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topic 31658

Black anodized parts fading - Non-UV cause



A discussion started in 2004 & continuing through 2017

(2004)

Q. We make a product that is made of several aluminum castings that we source from a variety of vendors. All are anodized black.

Recently we received a couple parts back from our customers where the anodized pieces had lost varying degrees of their colour. The black had faded to a dark purple, light grey, or in some cases almost completely leaving the raw silver-coloured aluminum showing.

fading black anodize

As several castings, from different batches and vendors, were affected, I think I can eliminate a problem at manufacturing. But the fading was not characteristic of UV damage, as all exposed surfaces (top, bottom, sides, inside bolt-holes, hidden corners) are equally affected. Also that the part is from the inside of a machine, where there should be no UV exposure. And area covered with RTV silicone or with another part has remained black.

The parts are still hardened, so they have not lost their anodization. And the fading was in areas inaccessible to the customer, so cannot have been from some harsh cleaning solution.

The only viable possibility is that the dye was affected by a gaseous material... so what could possibly fade dye in anodized aluminum that can be found in gaseous form?

Jeff E [last name deleted for privacy by Editor]
electronics manufacturer - Burnaby, BC, Canada

----
Ed. note: Fading of black anodized parts is a very common problem, addressed countless times on this site, so readers may also be interested in
- letter 2459, "Black Anodized parts fading to brown / bronze",
- letter 15825, "Black anodize turning bronze color",
- and letter 22602, "Black Anodized parts fading to brown / bronze".


(2004)

A. Ozone, Chlorine, maybe Ammonia come to mind. Probably many others.

Tom Gallant
- Long Beach, California


(2004)

A. Are the components subjected to heat?

Willie Alexander
- Colorado Springs, Colorado


(2004)

A. I've had exactly the same problem on components used in laboratory conditions housing a device that would fail catastrophically if heated to 90 °C or over. The anodiser thought that chemical or UV exposure was the cause but we never had a conclusive answer.

Nigel H [last name deleted for privacy by Editor]
- Hastings, E. Sussex, U.K.


(2004)

probert book
Aluminum How-To

by Robert Probert
$89 New
The Chromating - Anodizing - Hardcoating Handbook

Q. Thanks for all your suggestions.

To answer the heat questions, yes the components are subject to heat, but they are temperature controlled, so should never exceed about 45 °C/110 °F. Also, certain pieces are exposed to more heat than others, but the fading does not seem to follow that pattern - areas that should be quite cool have faded as much as known hot-spots. So I think we can rule out heat as a possible cause.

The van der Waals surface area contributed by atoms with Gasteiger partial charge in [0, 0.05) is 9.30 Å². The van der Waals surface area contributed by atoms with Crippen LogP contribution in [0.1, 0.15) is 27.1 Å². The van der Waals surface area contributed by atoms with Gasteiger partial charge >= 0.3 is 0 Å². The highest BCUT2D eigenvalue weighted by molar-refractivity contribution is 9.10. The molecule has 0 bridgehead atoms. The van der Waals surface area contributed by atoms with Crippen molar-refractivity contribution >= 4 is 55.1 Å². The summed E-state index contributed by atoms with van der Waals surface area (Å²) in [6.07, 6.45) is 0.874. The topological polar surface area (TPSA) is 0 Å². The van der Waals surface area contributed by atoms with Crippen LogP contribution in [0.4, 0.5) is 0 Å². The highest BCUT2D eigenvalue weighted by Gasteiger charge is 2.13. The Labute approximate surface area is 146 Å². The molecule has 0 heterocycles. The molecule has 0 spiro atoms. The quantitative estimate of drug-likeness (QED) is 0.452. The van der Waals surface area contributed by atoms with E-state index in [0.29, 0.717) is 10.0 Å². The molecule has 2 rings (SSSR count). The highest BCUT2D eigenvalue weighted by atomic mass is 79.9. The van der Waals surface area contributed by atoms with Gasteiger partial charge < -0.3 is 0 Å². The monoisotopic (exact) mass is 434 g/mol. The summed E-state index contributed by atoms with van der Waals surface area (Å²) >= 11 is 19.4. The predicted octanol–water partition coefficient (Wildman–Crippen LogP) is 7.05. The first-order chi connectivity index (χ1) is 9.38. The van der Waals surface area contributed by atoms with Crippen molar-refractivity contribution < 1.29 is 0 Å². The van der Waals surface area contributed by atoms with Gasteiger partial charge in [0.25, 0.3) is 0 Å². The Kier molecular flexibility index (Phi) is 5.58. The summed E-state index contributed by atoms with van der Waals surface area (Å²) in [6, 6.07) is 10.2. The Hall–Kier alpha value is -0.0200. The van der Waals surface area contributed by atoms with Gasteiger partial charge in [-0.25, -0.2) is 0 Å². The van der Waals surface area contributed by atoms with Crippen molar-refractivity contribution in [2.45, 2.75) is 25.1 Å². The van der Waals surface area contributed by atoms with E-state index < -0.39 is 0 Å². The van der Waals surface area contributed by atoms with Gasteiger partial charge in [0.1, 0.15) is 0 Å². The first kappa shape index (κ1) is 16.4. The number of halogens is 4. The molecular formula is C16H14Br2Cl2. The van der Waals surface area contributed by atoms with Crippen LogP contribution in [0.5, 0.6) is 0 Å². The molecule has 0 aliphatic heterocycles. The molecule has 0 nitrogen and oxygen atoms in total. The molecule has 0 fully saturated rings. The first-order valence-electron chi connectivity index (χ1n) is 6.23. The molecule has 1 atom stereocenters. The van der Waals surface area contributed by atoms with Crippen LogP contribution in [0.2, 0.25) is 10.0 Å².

I'm interested in Tom's suggestions of ozone, ammonia, and chlorine. Are these known reactants for anodized surfaces? What kind of concentrations would be required?

Nigel, was the pattern of your faded parts similar, i.e., all exposed areas affected equally? Covered areas retained colour?

Jeff E [returning]
- Burnaby BC, Canada


(2004)

A. It seems to me that you should be considering reaction between the supposed gaseous culprit and the organic dye that was used on the anodised surface, not a reaction with the anodised surface itself.

Bill Reynolds
Bill Reynolds
   consultant metallurgist
Ballarat, Victoria, Australia
We sadly relate the news that Bill passed away on Jan. 29, 2010.



(2004)

"... so what could possibly fade dye in anodized aluminum"

A. Well, exactly what material are we dealing with here? You mentioned casting? How about the Type of Anodizing? You mentioned black anodize but I'd venture to guess it is Black Hard Anodize and is Not sealed. Either coating would require a seal to prevent fading. Hard coat is Not sealed per the mil-spec because sealing will Lower the abrasion resistance quality.

Bill Grayson
- San Jose, California


(2004)

Q. Thanks Bill R & Bill G.

Yes, I guess we are talking about a dye problem, not an anodization problem.

I thought all anodized surfaces were sealed. These are definitely hard-anodized, but I thought they would be sealed as well. So the dye is exposed, and thus can fade without affecting the anodization itself. Hmmm.

I've received a few more faded pieces more since my initial post, so this problem spans several finishers and batches.

Is there is some commonality in the dyes used? What generally is the makeup of a dye? And then of course, exposure to what kind of chemical gas would fade these types of dyes?

Jeff E [last name deleted for privacy by Editor]
electronics manufacturer - Burnaby BC, Canada


(2004)